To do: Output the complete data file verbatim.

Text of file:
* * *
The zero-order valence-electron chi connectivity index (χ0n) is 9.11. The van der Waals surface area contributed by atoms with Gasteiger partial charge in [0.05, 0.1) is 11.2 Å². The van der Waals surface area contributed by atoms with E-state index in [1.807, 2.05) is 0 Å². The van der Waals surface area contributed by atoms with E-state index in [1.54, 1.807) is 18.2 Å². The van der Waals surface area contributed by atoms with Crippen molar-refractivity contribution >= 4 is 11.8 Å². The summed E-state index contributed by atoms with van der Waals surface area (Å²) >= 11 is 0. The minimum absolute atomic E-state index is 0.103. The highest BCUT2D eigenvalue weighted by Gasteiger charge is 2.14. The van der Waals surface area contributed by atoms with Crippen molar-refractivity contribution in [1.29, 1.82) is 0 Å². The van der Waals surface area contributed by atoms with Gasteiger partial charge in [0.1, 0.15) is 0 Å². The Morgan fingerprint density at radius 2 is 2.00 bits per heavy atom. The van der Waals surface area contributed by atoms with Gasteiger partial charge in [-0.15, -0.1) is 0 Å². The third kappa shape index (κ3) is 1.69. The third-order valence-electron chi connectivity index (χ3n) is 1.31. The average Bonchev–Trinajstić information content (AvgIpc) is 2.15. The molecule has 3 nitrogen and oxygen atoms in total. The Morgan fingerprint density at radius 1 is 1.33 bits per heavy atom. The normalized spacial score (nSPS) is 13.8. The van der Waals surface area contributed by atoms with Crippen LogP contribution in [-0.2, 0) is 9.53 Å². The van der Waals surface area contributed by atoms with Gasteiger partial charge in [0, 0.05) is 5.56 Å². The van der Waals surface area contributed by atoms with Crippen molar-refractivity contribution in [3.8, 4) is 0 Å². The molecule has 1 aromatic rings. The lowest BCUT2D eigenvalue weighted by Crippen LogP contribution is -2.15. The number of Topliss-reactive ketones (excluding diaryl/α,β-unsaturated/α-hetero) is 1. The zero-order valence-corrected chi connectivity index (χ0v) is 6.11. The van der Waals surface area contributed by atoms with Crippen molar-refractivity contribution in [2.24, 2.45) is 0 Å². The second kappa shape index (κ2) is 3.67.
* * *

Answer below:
The zero-order valence-electron chi connectivity index (χ0n) is 9.11. The van der Waals surface area contributed by atoms with Gasteiger partial charge in [0.05, 0.1) is 11.2 Å². The van der Waals surface area contributed by atoms with E-state index in [1.807, 2.05) is 0 Å². The van der Waals surface area contributed by atoms with E-state index in [1.54, 1.807) is 18.2 Å². The van der Waals surface area contributed by atoms with Crippen molar-refractivity contribution >= 4 is 11.8 Å². The summed E-state index contributed by atoms with van der Waals surface area (Å²) >= 11 is 0. The minimum absolute atomic E-state index is 0.103. The highest BCUT2D eigenvalue weighted by Gasteiger charge is 2.14. The van der Waals surface area contributed by atoms with Crippen molar-refractivity contribution in [1.29, 1.82) is 0 Å². The van der Waals surface area contributed by atoms with Gasteiger partial charge in [0.1, 0.15) is 0 Å². The Morgan fingerprint density at radius 2 is 2.00 bits per heavy atom. The van der Waals surface area contributed by atoms with Gasteiger partial charge in [-0.15, -0.1) is 0 Å². The third kappa shape index (κ3) is 1.69. The third-order valence-electron chi connectivity index (χ3n) is 1.31. The average Bonchev–Trinajstić information content (AvgIpc) is 2.15. The molecule has 3 nitrogen and oxygen atoms in total. The Morgan fingerprint density at radius 1 is 1.33 bits per heavy atom. The normalized spacial score (nSPS) is 13.8. The van der Waals surface area contributed by atoms with Crippen LogP contribution in [-0.2, 0) is 9.53 Å². The van der Waals surface area contributed by atoms with Gasteiger partial charge in [0, 0.05) is 5.56 Å². The van der Waals surface area contributed by atoms with Crippen molar-refractivity contribution in [3.8, 4) is 0 Å². The molecule has 1 aromatic rings. The lowest BCUT2D eigenvalue weighted by Crippen LogP contribution is -2.15. The number of Topliss-reactive ketones (excluding diaryl/α,β-unsaturated/α-hetero) is 1. The zero-order valence-corrected chi connectivity index (χ0v) is 6.11. The van der Waals surface area contributed by atoms with Crippen molar-refractivity contribution in [2.24, 2.45) is 0 Å². The second kappa shape index (κ2) is 3.67.